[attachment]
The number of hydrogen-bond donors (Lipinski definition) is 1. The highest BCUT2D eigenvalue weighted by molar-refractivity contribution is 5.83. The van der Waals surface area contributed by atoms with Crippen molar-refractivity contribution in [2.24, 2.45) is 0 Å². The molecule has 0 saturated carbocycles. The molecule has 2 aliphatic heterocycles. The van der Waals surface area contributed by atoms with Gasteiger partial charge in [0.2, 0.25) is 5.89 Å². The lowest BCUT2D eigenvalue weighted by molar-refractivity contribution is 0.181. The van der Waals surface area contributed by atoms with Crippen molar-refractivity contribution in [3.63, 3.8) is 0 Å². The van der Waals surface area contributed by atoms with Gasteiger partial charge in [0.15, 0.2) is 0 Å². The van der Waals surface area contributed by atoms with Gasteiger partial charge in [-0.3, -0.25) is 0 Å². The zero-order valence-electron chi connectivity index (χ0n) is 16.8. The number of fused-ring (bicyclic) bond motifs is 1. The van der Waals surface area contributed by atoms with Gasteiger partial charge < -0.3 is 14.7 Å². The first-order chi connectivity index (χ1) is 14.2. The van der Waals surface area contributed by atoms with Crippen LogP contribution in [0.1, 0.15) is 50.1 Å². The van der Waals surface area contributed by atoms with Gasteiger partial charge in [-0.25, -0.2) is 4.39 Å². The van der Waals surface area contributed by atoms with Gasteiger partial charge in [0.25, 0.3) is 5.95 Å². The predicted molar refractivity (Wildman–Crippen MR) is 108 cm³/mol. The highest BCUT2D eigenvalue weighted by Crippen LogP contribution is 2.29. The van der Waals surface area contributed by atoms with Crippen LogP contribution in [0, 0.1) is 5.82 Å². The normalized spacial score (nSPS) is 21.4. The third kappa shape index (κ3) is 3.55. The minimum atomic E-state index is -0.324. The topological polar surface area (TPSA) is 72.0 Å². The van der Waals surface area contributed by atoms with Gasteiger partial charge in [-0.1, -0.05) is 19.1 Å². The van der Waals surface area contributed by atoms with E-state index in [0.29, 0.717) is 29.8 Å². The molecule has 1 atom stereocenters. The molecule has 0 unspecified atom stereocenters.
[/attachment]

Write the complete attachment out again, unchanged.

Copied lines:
The number of hydrogen-bond donors (Lipinski definition) is 1. The highest BCUT2D eigenvalue weighted by molar-refractivity contribution is 5.83. The van der Waals surface area contributed by atoms with Crippen molar-refractivity contribution in [2.24, 2.45) is 0 Å². The molecule has 0 saturated carbocycles. The molecule has 2 aliphatic heterocycles. The van der Waals surface area contributed by atoms with Gasteiger partial charge in [0.2, 0.25) is 5.89 Å². The lowest BCUT2D eigenvalue weighted by molar-refractivity contribution is 0.181. The van der Waals surface area contributed by atoms with Crippen molar-refractivity contribution in [3.63, 3.8) is 0 Å². The van der Waals surface area contributed by atoms with Gasteiger partial charge in [0.15, 0.2) is 0 Å². The van der Waals surface area contributed by atoms with Gasteiger partial charge in [-0.3, -0.25) is 0 Å². The zero-order valence-electron chi connectivity index (χ0n) is 16.8. The number of fused-ring (bicyclic) bond motifs is 1. The van der Waals surface area contributed by atoms with Gasteiger partial charge < -0.3 is 14.7 Å². The first-order chi connectivity index (χ1) is 14.2. The van der Waals surface area contributed by atoms with Crippen LogP contribution in [0.1, 0.15) is 50.1 Å². The van der Waals surface area contributed by atoms with Gasteiger partial charge in [-0.25, -0.2) is 4.39 Å². The van der Waals surface area contributed by atoms with Gasteiger partial charge in [0.25, 0.3) is 5.95 Å². The predicted molar refractivity (Wildman–Crippen MR) is 108 cm³/mol. The highest BCUT2D eigenvalue weighted by Crippen LogP contribution is 2.29. The van der Waals surface area contributed by atoms with Crippen LogP contribution in [0, 0.1) is 5.82 Å². The normalized spacial score (nSPS) is 21.4. The third kappa shape index (κ3) is 3.55. The minimum atomic E-state index is -0.324. The topological polar surface area (TPSA) is 72.0 Å². The van der Waals surface area contributed by atoms with Gasteiger partial charge in [-0.1, -0.05) is 19.1 Å². The van der Waals surface area contributed by atoms with E-state index in [0.29, 0.717) is 29.8 Å². The molecule has 1 atom stereocenters. The molecule has 0 unspecified atom stereocenters.